The fight for gender equality is well under way in Madagascar. Civil society organisations working on gender, the rights of women and children, gender-based violence, and many other human rights issues, joined by feminist movements are beginning to raise their voices and denounce injustices and demand justice, equality and freedom.
Madagascar has ratified numerous international human rights instruments, and the country also has a very clear legal framework related to violence. In November 2019, the tone was set. The country adopted a law punishing gender-based violence such as “physical, sexual, psychological and economic violence within the family, including traditional practices harmful to both sexes”. Flouting the law attracts sentences of between six months to five years in prison and fines.
Unfortunately, even with the enactment of the law, gender-based violence in Madagascar is still rife and victims suffer in silence, as the law is not promoted, many are not yet aware of it, and fear prohibits many women from reporting the violence that is perpetrated y men against them. The fear is permanent. This fear promotes the privilege of men, and it is amplified by a patriarchal society where men still dominate.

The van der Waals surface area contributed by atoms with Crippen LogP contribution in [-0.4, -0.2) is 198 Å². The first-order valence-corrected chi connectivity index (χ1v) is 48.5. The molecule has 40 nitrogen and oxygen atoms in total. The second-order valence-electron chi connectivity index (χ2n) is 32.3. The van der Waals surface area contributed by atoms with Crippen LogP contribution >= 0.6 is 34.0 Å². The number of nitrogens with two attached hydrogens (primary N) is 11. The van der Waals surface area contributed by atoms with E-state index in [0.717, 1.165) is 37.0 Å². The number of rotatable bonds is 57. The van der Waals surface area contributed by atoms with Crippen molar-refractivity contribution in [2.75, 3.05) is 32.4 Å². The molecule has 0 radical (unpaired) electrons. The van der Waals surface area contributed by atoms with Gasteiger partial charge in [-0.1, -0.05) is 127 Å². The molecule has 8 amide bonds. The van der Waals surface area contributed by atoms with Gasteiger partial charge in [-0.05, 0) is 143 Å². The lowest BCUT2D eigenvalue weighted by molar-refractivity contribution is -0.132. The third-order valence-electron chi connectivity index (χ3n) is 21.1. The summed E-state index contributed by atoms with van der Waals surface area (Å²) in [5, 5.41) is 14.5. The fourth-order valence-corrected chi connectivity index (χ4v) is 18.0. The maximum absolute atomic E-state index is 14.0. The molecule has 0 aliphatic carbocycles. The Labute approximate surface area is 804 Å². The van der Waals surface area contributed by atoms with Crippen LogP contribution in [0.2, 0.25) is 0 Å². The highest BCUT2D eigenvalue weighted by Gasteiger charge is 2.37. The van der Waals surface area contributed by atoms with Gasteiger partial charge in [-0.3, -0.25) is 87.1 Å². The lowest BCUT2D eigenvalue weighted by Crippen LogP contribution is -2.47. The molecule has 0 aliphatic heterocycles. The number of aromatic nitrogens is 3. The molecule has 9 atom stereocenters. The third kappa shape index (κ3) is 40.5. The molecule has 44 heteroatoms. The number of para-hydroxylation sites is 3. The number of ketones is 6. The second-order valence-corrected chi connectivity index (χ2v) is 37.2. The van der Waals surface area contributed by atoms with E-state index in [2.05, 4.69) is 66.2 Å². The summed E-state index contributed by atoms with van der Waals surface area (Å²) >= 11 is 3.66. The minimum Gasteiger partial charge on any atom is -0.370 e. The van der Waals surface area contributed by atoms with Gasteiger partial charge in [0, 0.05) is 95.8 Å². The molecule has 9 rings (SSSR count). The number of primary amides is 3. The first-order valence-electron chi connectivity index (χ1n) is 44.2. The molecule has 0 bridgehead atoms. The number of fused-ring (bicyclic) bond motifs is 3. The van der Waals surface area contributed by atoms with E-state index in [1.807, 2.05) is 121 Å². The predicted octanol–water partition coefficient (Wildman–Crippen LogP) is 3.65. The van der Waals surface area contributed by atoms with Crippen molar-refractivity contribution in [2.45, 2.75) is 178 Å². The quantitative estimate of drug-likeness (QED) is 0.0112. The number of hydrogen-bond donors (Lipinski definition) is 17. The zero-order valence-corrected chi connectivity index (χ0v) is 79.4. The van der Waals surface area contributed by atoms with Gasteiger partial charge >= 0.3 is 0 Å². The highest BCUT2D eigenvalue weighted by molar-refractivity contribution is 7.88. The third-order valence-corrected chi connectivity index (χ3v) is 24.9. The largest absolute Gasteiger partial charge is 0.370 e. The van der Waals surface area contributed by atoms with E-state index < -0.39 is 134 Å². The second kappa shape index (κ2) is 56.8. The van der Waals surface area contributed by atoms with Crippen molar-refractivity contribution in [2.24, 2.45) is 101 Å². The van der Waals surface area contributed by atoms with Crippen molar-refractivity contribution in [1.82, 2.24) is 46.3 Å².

The Constitution and other laws – the Law on Marriage and Marriage Regimes and the Law on the Protection of Children – that pronounce on violence, family life and the cause of women and children also exist, but we have not yet been able to eradicate violence.
Madagascar is in a controversial situation. On the one hand, the government wants people to identify with laws – laws that seek to promote a legal framework that protects Madagascans. But on the other hand, Malagasy social norms on the ground do not allow for a change of culture to enable the adoption of laws that bring justice access to justice and the law closer to people.
In Madagascar, a country where 80% of the population lives in rural areas, the problem lies in the fact that women are not protected by law. A survey conducted in 2019 by the Secretariat of MenEngage Madagascar, NGO C-For-C, in the Southwest Region of the country shows that only 37% of married women are in marriages recognised by the law (civil marriages). This means they are not completely protected in cases of domestic violence and it demonstrates the patriarchal dominance that is part of a culture that abuses women.
It is clear that the quest for equality in Madagascar still needs more effort.
As various activists and civil society structures fight for the rights of women and for women to have a place in society, culture is the enemy that we all must face and fight. Malagasy culture promotes the superiority of men over women. There is a flagrant domination of the man over the woman.
As Madagascar marks its 60th anniversary of independence on 26 June 2020, the country is witnessing an emerging struggle, a feminist movement seeking to prioritise the rights of women. This is a struggle that can only be waged if everyone supports it – men and women of all ages. The fight has started, the tone is set and civil society organisations are committed to winning the case.